Gibbs Free Energy

Time for Gibbs Free Energy, the most important equation for understanding reaction favorability! It’s going to be important that we understand the significance of all the terms of this equation.  

Concept: Breaking down the different terms of the Gibbs Free Energy equation. 

Video Transcript

We know that the thermal dynamics or spontaneity of a reaction is directly related to the Gibbs free energy. So it's going to be really important that we understand how to break down the Gibbs free energy equation and know how to use it. In this video what I'm going to do is I'm basically just going to describe every term and help you guys see how it relates to reactions.
The first thing, just going all the way back, Gibbs free energy or delta G is going to predict the favorability of the reaction. Remember that another word for favorability is spontaneity. And it's comprised of three terms. It's comprised of the delta H, the delta S and the T. So what I want to go through is just each one, one at a time and talk about what they mean.
The delta H is the enthalpy. Enthalpy can get confusing because delta H and delta G, a lot of times they happen to be the same. A lot of times if you have a negative enthalpy you'll also have a negative spontaneity. And a lot of students get confused thinking that they're actually the same thing. They're not. The delta H is just one component of the spontaneity. But we also have to take into account the temperature and the delta S or the T and the delta S.
Let me just start right there. What is the enthalpy? It's simply the sum of the bond association energies for the reaction. What that means is I'm going to be making bonds and I'm going to be breaking bonds. All of those reactions require that I'm putting in energy or I'm receiving some energy. When I add all those together, whatever my end number is, that's my enthalpy. That's it. That's all it has to do with. And later on, we're going to learn how to actually add and subtract that stuff. But for right now I'm just trying to tell you guys the big picture.
If something has a negative enthalpy, a negative delta H, that's what happens when you make bonds. When you make bonds, you are getting some energy back. Why? Because I already taught you guys. Remember that I showed you guys in the free energy diagram how you could gain energy by putting two atoms together. That's what we call exothermic. Exothermic doesn't always mean that the reaction is favored. Remember favorability has to do with exergonic or edergonic. But it is one component of it.
Well, what if your enthalpy is positive? If it's positive that means I'm breaking bonds because it requires energy to break bonds. Once you break bonds that's going to be endothermic because of the fact that it requires that I'm putting energy into the system to make those atoms separate. That's all that enthalpy is. It's just the sum of the endothermic parts and the exothermic parts together and then at the end you see if the overall number is negative or positive and that determines your delta H.
So now let's talk about one that's actually a little bit more difficult to understand is the entropy, the delta S. The entropy is a measure of disorder in the system. And this can seem very confusing because it's like how does the system know how disordered it is. I'm going to explain this in more depth later when I actually talk about entropy all on its own. But for right now I just want you guys to know what the signs mean.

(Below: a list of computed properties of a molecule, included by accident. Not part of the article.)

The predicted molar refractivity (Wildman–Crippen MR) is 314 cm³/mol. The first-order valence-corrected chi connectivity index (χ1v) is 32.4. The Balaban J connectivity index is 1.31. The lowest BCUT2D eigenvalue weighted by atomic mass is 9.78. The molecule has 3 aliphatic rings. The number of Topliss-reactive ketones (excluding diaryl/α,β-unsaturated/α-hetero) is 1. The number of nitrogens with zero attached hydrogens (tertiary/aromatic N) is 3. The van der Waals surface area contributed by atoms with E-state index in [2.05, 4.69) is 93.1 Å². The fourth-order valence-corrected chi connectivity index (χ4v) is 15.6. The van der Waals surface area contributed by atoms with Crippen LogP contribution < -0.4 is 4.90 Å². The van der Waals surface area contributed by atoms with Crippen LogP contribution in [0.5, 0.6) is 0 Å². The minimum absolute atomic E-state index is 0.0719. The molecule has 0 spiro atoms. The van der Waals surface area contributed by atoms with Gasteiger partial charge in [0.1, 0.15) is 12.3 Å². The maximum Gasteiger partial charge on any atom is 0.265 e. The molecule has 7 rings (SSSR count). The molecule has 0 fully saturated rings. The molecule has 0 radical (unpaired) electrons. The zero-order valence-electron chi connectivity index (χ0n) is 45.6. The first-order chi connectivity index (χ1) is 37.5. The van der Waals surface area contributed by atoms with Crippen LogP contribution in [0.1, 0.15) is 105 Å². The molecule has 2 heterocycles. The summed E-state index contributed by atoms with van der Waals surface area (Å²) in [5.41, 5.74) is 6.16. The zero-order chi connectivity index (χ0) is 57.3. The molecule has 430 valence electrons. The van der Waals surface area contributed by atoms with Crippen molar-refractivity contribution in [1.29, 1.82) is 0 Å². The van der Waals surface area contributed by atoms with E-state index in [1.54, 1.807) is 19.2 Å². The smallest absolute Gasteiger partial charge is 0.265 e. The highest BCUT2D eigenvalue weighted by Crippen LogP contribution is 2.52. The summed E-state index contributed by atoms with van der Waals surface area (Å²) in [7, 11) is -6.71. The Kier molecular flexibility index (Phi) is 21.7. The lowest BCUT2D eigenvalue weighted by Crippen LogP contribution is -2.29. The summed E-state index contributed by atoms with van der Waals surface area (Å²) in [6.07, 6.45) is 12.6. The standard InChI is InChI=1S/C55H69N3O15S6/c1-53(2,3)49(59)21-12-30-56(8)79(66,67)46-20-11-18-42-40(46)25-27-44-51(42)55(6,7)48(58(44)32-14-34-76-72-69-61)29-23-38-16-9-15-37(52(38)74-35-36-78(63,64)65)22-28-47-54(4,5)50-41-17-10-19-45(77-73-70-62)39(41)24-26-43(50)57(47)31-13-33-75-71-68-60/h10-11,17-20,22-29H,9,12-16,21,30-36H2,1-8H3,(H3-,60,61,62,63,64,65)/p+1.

And if it's negative entropy that means that I'm going to a more ordered state. That means that I'm basically – entropy means how disordered something is, so what's the opposite of disorder? That's order.
If it's positive, that means it's more disordered. A state always wants to be in its most disordered arrangement possible. So that's going to be a good thing. So when delta S is positive, that means my reaction is going to be a little bit more favored. Hopefully, you guys understand that negative means ordered, positive means disordered. Positive is the one that is actually favored.
Then finally we have out last variable which is temperature. And notice where temperature is in the equation. Temperature is going to be a coefficient of delta S. What that means is that as temperature goes up, it's going to amplify the effect of entropy on my overall favorability. What that means is that as I jack up the temperature of my reaction, the entropy of the reaction is going to matter a whole lot more in determining the overall fate of my reaction, whether it's going to be favored or not.
On the other hand, as I reduce my temperature down to zero kelvin or absolute zero, it's going to mean that my entropy becomes less and less important. Eventually, as you approach absolute zero, entropy doesn't matter at all anymore because there's actually no more movement. And all that matters is the heat of dissociation. That's kind of theoretical but I hope that makes sense to you guys. We're going to be learning and talking about that more later when we discuss entropy all on its own. 

1. Enthalpy (ΔH°) is the sum of bond dissociation energies for the reaction.

  • Negative values (-) indicate the making of new bonds = Exothermic
  • Positive values (+) indicate the breaking of new bonds = Endothermic


2. Entropy (ΔS) is the tendency of a system to take its most probable form.

  • Negative values (-) indicate less probable = Unfavored
  • Positive values (+) indicate more probable = Favored


3. Temperature (T) amplifies the effect of entropy on the overall favorability.

  • Some reactions require more than one step to go to completion. The ΔGo is the sum of all the steps


  • Transition states are high-energy species that CANNOT be isolated. They involve bonds being broken and made at the same time.


  • Intermediates are high-energy species that CAN be isolated. They rest at a higher energy state than normal.